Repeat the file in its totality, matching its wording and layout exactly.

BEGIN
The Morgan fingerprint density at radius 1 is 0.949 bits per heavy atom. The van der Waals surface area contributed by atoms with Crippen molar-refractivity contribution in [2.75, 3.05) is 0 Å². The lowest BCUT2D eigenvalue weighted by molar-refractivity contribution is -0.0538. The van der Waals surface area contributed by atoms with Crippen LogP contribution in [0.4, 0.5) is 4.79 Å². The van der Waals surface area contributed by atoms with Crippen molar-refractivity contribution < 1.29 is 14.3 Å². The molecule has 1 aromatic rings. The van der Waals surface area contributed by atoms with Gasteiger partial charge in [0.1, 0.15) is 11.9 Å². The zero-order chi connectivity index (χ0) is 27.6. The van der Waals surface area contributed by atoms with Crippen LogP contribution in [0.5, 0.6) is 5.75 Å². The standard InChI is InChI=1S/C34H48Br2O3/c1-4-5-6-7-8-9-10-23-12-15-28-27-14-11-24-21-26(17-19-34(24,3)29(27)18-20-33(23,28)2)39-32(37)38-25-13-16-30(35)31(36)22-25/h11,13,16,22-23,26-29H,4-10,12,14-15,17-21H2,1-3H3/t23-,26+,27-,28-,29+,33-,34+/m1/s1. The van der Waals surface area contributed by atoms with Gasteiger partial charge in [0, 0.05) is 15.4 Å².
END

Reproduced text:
The Morgan fingerprint density at radius 1 is 0.949 bits per heavy atom. The van der Waals surface area contributed by atoms with Crippen molar-refractivity contribution in [2.75, 3.05) is 0 Å². The lowest BCUT2D eigenvalue weighted by molar-refractivity contribution is -0.0538. The van der Waals surface area contributed by atoms with Crippen LogP contribution in [0.4, 0.5) is 4.79 Å². The van der Waals surface area contributed by atoms with Crippen molar-refractivity contribution < 1.29 is 14.3 Å². The molecule has 1 aromatic rings. The van der Waals surface area contributed by atoms with Gasteiger partial charge in [0.1, 0.15) is 11.9 Å². The zero-order chi connectivity index (χ0) is 27.6. The van der Waals surface area contributed by atoms with Crippen LogP contribution in [0.5, 0.6) is 5.75 Å². The standard InChI is InChI=1S/C34H48Br2O3/c1-4-5-6-7-8-9-10-23-12-15-28-27-14-11-24-21-26(17-19-34(24,3)29(27)18-20-33(23,28)2)39-32(37)38-25-13-16-30(35)31(36)22-25/h11,13,16,22-23,26-29H,4-10,12,14-15,17-21H2,1-3H3/t23-,26+,27-,28-,29+,33-,34+/m1/s1. The van der Waals surface area contributed by atoms with Gasteiger partial charge in [0, 0.05) is 15.4 Å².